Coming in from the fields to cultivate Pepkor management
JAN LE ROUX
ON THE surface not a lot has changed since Jan le Roux left his position as Pepkor chief financial officer 10 years ago to go farming. Returning as Pepkor managing director and chief executive, Le Roux has the same desk and secretary as the day he left. Even the other executives are still the same, although the operating companies he will oversee, such as Pep Stores and Shoprite, have grown substantially.
Le Roux was appointed by Pepkor chairman Christo Wiese to take over the day-to-day running of the company, leaving Wiese free to focus on development opportunities. These include substantial opportunities in the financial services arena in which Wiese has become involved since he took over Boland Bank in 1994.
Wiese no longer has time to run Pepkor and so decided to employ someone to do this for him. He approached Le Roux last year. Wiese remains as chairman.
Le Roux will be appointed to the boards of various other companies within the group and to the board of Boland.
Le Roux is well known to Wiese and the group's executives, having never divorced himself completely from the company where he started work immediately after completing his CA at the age of 24. He is Pepkor's third largest shareholder after Wiese and Sanlam, so his interest in the group has never waned. However, he is quick to point out that although he owns a large (undisclosed) percentage of Pepkor shares - "every one of which I bought myself" - and is one of the Boland's biggest landowners, he still drives a 1982 Mercedes Benz.
Le Roux sees his role at Pepkor as one of implementing policy and increasing efficiency. Pepkor has only four executives and this, he says, won't change. Operating companies will remain decentralised with their own management and his job will be to give guidance where it's needed. His aim is for Pepkor to be the most efficiently run and profitable retailer in Africa. To succeed in this goal, he plans to make sure there's a second line of management in place to take over once the present managers retire. "A company is only as good as its management," he says.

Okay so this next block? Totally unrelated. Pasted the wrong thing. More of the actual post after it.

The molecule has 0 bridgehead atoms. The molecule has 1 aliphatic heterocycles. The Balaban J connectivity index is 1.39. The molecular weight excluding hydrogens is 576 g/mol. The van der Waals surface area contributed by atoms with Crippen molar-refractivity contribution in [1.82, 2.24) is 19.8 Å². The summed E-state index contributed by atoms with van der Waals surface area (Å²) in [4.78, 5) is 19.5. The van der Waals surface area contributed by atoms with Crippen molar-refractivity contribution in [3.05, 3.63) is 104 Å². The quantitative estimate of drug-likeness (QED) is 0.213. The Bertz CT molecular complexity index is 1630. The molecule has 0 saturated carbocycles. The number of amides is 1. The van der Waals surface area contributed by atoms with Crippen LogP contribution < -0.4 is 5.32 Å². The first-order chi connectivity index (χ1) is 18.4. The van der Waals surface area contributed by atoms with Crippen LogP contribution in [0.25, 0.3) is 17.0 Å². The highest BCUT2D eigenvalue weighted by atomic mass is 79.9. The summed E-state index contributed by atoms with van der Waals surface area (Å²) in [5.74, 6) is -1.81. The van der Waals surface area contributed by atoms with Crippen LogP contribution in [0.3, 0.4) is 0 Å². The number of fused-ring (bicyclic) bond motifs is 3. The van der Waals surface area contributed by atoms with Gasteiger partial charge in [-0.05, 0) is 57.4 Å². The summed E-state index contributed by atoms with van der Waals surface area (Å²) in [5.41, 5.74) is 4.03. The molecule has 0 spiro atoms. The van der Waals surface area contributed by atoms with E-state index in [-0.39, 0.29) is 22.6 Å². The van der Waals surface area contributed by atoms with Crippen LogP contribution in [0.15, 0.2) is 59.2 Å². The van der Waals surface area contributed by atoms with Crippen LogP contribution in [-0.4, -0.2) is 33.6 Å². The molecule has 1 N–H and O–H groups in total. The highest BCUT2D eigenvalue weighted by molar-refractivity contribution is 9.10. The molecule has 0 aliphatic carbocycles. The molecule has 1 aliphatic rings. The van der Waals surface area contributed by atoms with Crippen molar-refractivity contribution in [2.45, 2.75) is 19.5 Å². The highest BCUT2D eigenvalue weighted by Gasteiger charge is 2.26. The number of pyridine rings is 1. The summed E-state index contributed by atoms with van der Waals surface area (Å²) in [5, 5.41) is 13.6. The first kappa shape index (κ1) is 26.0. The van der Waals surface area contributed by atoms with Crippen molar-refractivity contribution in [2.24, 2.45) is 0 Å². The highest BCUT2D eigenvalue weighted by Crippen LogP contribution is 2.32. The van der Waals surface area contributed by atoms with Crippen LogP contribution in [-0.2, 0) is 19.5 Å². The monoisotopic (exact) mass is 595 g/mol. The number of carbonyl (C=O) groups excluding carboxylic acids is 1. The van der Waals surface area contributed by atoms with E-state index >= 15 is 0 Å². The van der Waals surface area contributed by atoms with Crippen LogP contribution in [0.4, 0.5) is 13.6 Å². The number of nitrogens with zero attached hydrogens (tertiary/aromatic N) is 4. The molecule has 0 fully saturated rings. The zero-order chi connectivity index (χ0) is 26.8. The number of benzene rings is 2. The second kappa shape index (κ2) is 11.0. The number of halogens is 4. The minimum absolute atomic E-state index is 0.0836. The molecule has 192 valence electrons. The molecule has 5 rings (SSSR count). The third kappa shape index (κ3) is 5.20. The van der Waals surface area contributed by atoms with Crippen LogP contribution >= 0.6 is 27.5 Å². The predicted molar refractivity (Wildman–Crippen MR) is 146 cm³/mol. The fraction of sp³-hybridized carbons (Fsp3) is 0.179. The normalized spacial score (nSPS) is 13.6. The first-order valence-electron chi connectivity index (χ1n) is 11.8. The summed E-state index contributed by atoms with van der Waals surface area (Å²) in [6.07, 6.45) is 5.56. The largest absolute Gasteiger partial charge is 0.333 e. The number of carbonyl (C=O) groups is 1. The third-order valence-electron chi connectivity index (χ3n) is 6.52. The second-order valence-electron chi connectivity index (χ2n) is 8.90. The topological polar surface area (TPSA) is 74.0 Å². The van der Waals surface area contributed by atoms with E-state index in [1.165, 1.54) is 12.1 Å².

Le Roux returned to Pepkor, he says, "because Christo asked me" but he has an undertaking that his farms will continue to operate at a steady pace. He has 24 managers to make sure that his 900, or so, hectares continue to produce export grapes, plums and citrus.
His new job is not dissimilar to farming. It's all about business planning, he says. The difference, however, is now he has to wear a suit. "I was late the first day because I couldn't find my suit."
He left Pepkor 10 years ago "to get a new perspective. I'd overworked myself," he says. He was appointed chief financial officer and did the same job for 12 years. Having grown up on a farm, farming was the natural choice. Besides export grapes, plums and citrus, he also has a hotel. His family home, Mooikelder, an old Cape Dutch homestead close to Paarl, has been renovated and opened for guests.